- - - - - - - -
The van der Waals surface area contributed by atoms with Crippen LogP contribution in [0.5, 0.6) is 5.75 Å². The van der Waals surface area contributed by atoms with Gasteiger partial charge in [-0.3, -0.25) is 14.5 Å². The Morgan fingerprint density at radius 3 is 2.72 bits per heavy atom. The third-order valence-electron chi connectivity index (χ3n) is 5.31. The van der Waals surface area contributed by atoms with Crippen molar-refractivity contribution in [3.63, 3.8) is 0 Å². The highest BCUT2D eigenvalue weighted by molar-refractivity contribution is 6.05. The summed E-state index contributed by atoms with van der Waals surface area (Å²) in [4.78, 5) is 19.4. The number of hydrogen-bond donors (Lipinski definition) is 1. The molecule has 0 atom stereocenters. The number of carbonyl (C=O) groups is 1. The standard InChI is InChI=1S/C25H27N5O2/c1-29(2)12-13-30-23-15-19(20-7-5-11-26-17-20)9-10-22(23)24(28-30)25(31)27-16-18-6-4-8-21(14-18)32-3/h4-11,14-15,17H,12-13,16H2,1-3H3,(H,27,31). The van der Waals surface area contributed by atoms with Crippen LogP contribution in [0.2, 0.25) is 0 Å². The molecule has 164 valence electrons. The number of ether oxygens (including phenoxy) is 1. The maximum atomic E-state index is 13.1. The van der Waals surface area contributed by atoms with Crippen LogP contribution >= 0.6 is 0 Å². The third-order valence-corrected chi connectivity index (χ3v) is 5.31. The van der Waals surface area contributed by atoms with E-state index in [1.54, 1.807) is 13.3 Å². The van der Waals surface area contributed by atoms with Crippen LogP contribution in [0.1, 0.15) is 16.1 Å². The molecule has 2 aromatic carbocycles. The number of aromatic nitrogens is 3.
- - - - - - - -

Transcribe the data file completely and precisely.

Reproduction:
The van der Waals surface area contributed by atoms with Crippen LogP contribution in [0.5, 0.6) is 5.75 Å². The van der Waals surface area contributed by atoms with Gasteiger partial charge in [-0.3, -0.25) is 14.5 Å². The Morgan fingerprint density at radius 3 is 2.72 bits per heavy atom. The third-order valence-electron chi connectivity index (χ3n) is 5.31. The van der Waals surface area contributed by atoms with Crippen molar-refractivity contribution in [3.63, 3.8) is 0 Å². The highest BCUT2D eigenvalue weighted by molar-refractivity contribution is 6.05. The summed E-state index contributed by atoms with van der Waals surface area (Å²) in [4.78, 5) is 19.4. The number of hydrogen-bond donors (Lipinski definition) is 1. The molecule has 0 atom stereocenters. The number of carbonyl (C=O) groups is 1. The standard InChI is InChI=1S/C25H27N5O2/c1-29(2)12-13-30-23-15-19(20-7-5-11-26-17-20)9-10-22(23)24(28-30)25(31)27-16-18-6-4-8-21(14-18)32-3/h4-11,14-15,17H,12-13,16H2,1-3H3,(H,27,31). The van der Waals surface area contributed by atoms with Crippen LogP contribution in [0.2, 0.25) is 0 Å². The molecule has 164 valence electrons. The number of ether oxygens (including phenoxy) is 1. The maximum atomic E-state index is 13.1. The van der Waals surface area contributed by atoms with Crippen LogP contribution >= 0.6 is 0 Å². The third-order valence-corrected chi connectivity index (χ3v) is 5.31. The van der Waals surface area contributed by atoms with E-state index in [1.54, 1.807) is 13.3 Å². The van der Waals surface area contributed by atoms with Crippen LogP contribution in [0.1, 0.15) is 16.1 Å². The molecule has 2 aromatic carbocycles. The number of aromatic nitrogens is 3.